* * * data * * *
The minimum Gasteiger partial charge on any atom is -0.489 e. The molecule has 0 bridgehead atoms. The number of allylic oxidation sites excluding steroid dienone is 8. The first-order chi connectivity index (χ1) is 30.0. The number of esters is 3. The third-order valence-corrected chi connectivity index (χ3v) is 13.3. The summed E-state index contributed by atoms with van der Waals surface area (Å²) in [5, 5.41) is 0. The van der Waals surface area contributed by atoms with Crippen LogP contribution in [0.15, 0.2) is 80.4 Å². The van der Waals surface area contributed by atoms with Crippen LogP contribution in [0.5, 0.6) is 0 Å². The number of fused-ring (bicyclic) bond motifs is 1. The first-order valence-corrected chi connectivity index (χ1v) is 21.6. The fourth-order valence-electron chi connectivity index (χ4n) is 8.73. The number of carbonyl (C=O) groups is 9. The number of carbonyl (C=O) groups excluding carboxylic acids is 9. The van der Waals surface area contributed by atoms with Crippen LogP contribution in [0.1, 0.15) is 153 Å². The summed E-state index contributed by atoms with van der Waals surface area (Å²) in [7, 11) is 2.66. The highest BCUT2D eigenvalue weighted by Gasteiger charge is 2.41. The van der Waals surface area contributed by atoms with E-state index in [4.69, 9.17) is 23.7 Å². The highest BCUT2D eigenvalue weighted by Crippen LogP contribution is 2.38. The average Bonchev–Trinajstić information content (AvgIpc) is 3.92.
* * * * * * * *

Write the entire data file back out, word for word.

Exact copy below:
The minimum Gasteiger partial charge on any atom is -0.489 e. The molecule has 0 bridgehead atoms. The number of allylic oxidation sites excluding steroid dienone is 8. The first-order chi connectivity index (χ1) is 30.0. The number of esters is 3. The third-order valence-corrected chi connectivity index (χ3v) is 13.3. The summed E-state index contributed by atoms with van der Waals surface area (Å²) in [5, 5.41) is 0. The van der Waals surface area contributed by atoms with Crippen LogP contribution in [0.15, 0.2) is 80.4 Å². The van der Waals surface area contributed by atoms with Crippen LogP contribution in [0.5, 0.6) is 0 Å². The number of fused-ring (bicyclic) bond motifs is 1. The first-order valence-corrected chi connectivity index (χ1v) is 21.6. The fourth-order valence-electron chi connectivity index (χ4n) is 8.73. The number of carbonyl (C=O) groups is 9. The number of carbonyl (C=O) groups excluding carboxylic acids is 9. The van der Waals surface area contributed by atoms with Crippen LogP contribution in [0.1, 0.15) is 153 Å². The summed E-state index contributed by atoms with van der Waals surface area (Å²) in [7, 11) is 2.66. The highest BCUT2D eigenvalue weighted by Gasteiger charge is 2.41. The van der Waals surface area contributed by atoms with E-state index in [4.69, 9.17) is 23.7 Å². The highest BCUT2D eigenvalue weighted by Crippen LogP contribution is 2.38. The average Bonchev–Trinajstić information content (AvgIpc) is 3.92.